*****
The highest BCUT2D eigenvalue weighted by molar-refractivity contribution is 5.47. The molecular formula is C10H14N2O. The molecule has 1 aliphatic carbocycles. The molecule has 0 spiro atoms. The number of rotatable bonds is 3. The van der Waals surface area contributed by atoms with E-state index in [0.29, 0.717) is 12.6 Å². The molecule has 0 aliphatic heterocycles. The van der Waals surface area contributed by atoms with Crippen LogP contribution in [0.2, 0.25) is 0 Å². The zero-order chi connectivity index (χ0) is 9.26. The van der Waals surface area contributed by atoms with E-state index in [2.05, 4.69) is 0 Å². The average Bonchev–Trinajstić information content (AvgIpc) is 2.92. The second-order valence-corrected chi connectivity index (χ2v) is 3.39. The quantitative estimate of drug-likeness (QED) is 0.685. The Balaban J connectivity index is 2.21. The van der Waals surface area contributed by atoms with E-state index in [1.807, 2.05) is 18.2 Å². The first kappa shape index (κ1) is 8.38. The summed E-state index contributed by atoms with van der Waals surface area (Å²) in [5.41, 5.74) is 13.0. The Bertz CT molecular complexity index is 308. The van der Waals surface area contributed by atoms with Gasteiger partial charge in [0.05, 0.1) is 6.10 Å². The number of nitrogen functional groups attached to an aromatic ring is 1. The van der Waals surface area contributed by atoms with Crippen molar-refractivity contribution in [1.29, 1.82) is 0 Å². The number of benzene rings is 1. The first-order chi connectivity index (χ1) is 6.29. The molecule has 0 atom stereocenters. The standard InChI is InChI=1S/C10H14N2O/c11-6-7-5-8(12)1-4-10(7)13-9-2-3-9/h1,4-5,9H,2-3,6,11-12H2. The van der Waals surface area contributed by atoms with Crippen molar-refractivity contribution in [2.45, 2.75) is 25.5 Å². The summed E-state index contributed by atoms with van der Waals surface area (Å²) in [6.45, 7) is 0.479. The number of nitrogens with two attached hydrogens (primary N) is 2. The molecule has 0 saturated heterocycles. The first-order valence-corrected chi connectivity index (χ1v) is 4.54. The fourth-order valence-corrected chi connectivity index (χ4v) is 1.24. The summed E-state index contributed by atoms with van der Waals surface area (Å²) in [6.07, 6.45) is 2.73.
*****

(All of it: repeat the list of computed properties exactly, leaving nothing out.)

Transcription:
The highest BCUT2D eigenvalue weighted by molar-refractivity contribution is 5.47. The molecular formula is C10H14N2O. The molecule has 1 aliphatic carbocycles. The molecule has 0 spiro atoms. The number of rotatable bonds is 3. The van der Waals surface area contributed by atoms with E-state index in [0.29, 0.717) is 12.6 Å². The molecule has 0 aliphatic heterocycles. The van der Waals surface area contributed by atoms with Crippen LogP contribution in [0.2, 0.25) is 0 Å². The zero-order chi connectivity index (χ0) is 9.26. The van der Waals surface area contributed by atoms with E-state index in [2.05, 4.69) is 0 Å². The average Bonchev–Trinajstić information content (AvgIpc) is 2.92. The second-order valence-corrected chi connectivity index (χ2v) is 3.39. The quantitative estimate of drug-likeness (QED) is 0.685. The Balaban J connectivity index is 2.21. The van der Waals surface area contributed by atoms with E-state index in [1.807, 2.05) is 18.2 Å². The first kappa shape index (κ1) is 8.38. The summed E-state index contributed by atoms with van der Waals surface area (Å²) in [5.41, 5.74) is 13.0. The Bertz CT molecular complexity index is 308. The van der Waals surface area contributed by atoms with Gasteiger partial charge in [0.05, 0.1) is 6.10 Å². The number of nitrogen functional groups attached to an aromatic ring is 1. The van der Waals surface area contributed by atoms with Crippen molar-refractivity contribution in [1.29, 1.82) is 0 Å². The number of benzene rings is 1. The first-order chi connectivity index (χ1) is 6.29. The molecule has 0 atom stereocenters. The standard InChI is InChI=1S/C10H14N2O/c11-6-7-5-8(12)1-4-10(7)13-9-2-3-9/h1,4-5,9H,2-3,6,11-12H2. The van der Waals surface area contributed by atoms with Crippen molar-refractivity contribution in [2.45, 2.75) is 25.5 Å². The summed E-state index contributed by atoms with van der Waals surface area (Å²) in [6.45, 7) is 0.479. The number of nitrogens with two attached hydrogens (primary N) is 2. The molecule has 0 saturated heterocycles. The first-order valence-corrected chi connectivity index (χ1v) is 4.54. The fourth-order valence-corrected chi connectivity index (χ4v) is 1.24. The summed E-state index contributed by atoms with van der Waals surface area (Å²) in [6.07, 6.45) is 2.73.